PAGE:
The world’s attention continues to be focused on President Trump’s immigration ban, restricting immigrants from the predominantly-Muslim countries of Syria, Iraq, Iran, Libya, Somalia, Sudan, and Yemen for 120 days.
In the midst of all the arguments for and against the ban, Christian leaders in the Middle East have spoken out and voiced their opinions on the ban in interviews with Christianity Today.
Perhaps surprisingly, these Arab Christian leaders did not completely condemn the ban, although many of them expressed concern.
Adeeb Awad, chief editor of al-Nashra, the monthly magazine of the Presbyterian Synod of Syria and Lebanon, said he read the entire executive order and believes it contains reasonable restrictions, especially since the restrictions on immigration are temporary. Awad did, however, criticize President Obama’s policies toward the Middle East.
“It was the policies before Trump which hurt Middle Eastern Christians and other minorities more than anything else,” he said. “Especially in Iraq and Syria.”
Fadi Hallisso, a Syrian Christian who is married to a Syrian woman with American citizenship, sees the ban a bit differently.
“It is very humiliating to be put in the category of potential terrorist,” he said. “Just because I carry a certain passport.”
Hallisso’s uncle and the director for interfaith relations for World Vision Chawkat Moucarry, says the executive order is already changing the atmosphere in the Middle East.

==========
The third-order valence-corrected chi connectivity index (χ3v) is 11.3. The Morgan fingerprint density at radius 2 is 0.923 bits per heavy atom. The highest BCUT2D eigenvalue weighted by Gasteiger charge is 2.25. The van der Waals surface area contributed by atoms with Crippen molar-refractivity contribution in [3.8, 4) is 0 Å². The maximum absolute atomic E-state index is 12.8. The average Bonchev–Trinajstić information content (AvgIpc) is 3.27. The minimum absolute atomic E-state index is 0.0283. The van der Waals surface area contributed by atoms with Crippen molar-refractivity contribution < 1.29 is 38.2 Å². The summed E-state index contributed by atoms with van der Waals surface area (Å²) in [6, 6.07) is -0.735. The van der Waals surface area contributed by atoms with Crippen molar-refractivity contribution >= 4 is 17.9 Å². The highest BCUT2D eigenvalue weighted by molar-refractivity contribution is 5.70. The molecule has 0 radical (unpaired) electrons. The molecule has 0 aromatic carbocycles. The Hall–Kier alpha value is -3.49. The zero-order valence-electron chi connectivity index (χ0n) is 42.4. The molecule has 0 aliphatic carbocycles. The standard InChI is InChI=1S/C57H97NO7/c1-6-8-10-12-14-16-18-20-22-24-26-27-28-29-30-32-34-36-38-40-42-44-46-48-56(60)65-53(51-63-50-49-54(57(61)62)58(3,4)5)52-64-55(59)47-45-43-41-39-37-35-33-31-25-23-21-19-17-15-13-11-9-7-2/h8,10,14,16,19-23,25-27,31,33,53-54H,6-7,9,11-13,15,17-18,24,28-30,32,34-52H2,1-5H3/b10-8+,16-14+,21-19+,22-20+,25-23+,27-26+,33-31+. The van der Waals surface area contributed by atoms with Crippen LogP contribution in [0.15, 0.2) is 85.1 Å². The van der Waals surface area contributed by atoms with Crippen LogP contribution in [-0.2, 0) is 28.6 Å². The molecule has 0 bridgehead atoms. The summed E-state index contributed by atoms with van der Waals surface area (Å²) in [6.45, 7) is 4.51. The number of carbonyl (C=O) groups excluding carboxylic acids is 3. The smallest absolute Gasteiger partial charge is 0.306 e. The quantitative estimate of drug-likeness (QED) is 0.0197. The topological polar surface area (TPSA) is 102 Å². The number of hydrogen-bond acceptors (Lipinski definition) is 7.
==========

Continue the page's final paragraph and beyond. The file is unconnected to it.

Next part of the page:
“This executive order has created a new atmosphere very hostile to people in the region. Unwritten rules seem to be implemented as a result.”
Other leaders also worry that, since the ban reportedly makes an exception for persecuted Christians and other religious minorities, the Middle East will lose the small Christian presence it has left.
“It is important for Christians to live in Muslim countries,” said Moucarry. “Because through them, Muslims will learn to accept the other. We must learn this principle in order to have a democratic society.
“Extremists say there is only one way to think or believe,” he continued. “So keeping Christians in the area is an indirect way to counter extremism and learn that diversity is good.”
Photo courtesy: Thinkstockphotos.com
Publication date: January 31, 2017
Veronica Neffinger wrote her first poem at age seven and went on to study English in college, focusing on 18th century literature. When she is not listening to baseball games, enjoying the outdoors, or reading, she can be found mostly in Richmond, VA writing primarily about nature, nostalgia, faith, family, and Jane Austen.